BIOBOTS: cyborg insects to map buildings
2013-10-17 0:00

By Ben Coxworth | GizMag

Living remote-control cockroaches are now a thing. They actually exist. Besides wowing people and sparking ethics debates, however, the cyborg insects may ultimately have some very worthwhile applications. A team led by North Carolina State University’s Dr. Edgar Lobaton has brought one of those applications a step closer to reality, by developing software that would allow "swarms" of the cockroaches to map hazardous environments such as collapsed buildings.

The cockroach-guiding technology, which was also developed at NC State, involves fitting Madagascar hissing cockroaches with "backpacks" containing an inexpensive, lightweight, commercially-available chip, along with a wireless receiver and transmitter, and a microcontroller.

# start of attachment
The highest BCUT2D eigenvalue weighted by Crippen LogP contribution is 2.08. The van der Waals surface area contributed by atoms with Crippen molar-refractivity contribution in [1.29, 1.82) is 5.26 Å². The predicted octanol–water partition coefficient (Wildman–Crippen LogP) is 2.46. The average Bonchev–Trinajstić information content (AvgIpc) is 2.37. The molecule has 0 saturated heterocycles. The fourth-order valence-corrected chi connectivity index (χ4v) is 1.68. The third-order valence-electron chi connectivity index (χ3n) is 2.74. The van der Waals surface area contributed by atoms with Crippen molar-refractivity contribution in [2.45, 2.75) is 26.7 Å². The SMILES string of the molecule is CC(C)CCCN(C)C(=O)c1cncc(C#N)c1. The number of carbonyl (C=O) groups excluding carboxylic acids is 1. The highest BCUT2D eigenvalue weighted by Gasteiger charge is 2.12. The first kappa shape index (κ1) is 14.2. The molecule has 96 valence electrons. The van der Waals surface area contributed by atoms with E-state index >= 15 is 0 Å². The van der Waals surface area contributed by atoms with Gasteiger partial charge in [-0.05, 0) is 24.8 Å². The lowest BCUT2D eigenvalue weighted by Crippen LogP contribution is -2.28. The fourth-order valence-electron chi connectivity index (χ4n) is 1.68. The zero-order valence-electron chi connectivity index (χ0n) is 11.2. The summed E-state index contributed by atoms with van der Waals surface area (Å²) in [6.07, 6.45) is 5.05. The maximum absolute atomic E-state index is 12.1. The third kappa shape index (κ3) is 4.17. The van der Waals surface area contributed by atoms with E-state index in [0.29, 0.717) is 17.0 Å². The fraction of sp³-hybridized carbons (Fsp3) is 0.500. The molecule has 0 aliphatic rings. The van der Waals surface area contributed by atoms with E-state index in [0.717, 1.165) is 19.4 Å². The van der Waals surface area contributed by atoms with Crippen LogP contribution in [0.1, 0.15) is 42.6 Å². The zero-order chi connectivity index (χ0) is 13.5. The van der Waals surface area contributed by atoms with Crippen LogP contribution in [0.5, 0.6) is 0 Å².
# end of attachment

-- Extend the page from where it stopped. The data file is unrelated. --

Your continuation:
That microcontroller is wired into the cockroach’s antennae and sensory organs known as the cerci. When commands are sent wirelessly by a remote human operator, the controller electrically stimulates one or more of the antennae and/or cerci, dictating the directional movements of the insects.

In the building exploration scenario, a swarm of sensor-wearing remote-control cockroaches or other insects – known collectively as "biobots" – would be released into a damaged structure. Their human operators would give them some time to disperse in a random pattern, and would then send a signal causing the biobots to proceed to the nearest wall and follow along its base.


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